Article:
Inuit without igloos, mothers without husbands
Department of Anthropology
Main Quad - Building 50
Room 51A (Colloquium Room)
During the mid-20th century, Inuit in Nunavik moved from tents and igloos in seasonal settlements to wooden houses in permanent villages. At the same time, birth rates increased dramatically while infant mortality remained high. I examine this fertility increase by identifying and exploring possible differences in the reproductive trade-offs faced by Inuit women in the fur-trade and settlement periods. Rather than viewing the transition to permanent settlement as a period during which Inuit experienced an adaptive lag, the data suggest that Inuit women rapidly adjusted to new socio-economic conditions by increasing fertility, increasing reliance on adoption, and decreasing willingness to accept traditional forms of marriage.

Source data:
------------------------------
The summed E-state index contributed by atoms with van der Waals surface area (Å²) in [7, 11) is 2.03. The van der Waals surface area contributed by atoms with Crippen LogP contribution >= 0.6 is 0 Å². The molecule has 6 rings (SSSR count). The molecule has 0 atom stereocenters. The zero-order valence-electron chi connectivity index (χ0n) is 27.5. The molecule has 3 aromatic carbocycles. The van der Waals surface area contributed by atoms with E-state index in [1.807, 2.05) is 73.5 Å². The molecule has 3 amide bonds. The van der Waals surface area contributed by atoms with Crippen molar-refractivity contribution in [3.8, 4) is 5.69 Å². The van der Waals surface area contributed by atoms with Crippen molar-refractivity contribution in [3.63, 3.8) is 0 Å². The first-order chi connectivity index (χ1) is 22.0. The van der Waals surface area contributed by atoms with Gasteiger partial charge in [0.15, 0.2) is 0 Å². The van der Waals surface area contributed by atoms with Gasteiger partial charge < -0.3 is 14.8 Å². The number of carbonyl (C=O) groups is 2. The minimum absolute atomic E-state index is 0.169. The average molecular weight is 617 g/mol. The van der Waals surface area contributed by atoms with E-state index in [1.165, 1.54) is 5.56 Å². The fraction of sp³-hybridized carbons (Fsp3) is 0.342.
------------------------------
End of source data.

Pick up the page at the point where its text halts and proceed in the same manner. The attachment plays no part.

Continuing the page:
Elspeth's archaeological and ethnographic research interests are focused on human subsistence ecology, especially the role of environmental variability in human food systems today and in the past. Her research examines the hybrid subsistence economy among Inuit in northern Quebec, in particular, the economic and social importance of country foods, their role in food security and sovereignty, and the effect of changed weather patterns on different traditional subsistence activities. She is also active in archaeological research investigating Dorset and Inuit occupations in Nunavik, and the foraging adaptations of Neandertals and early modern humans in Western Europe.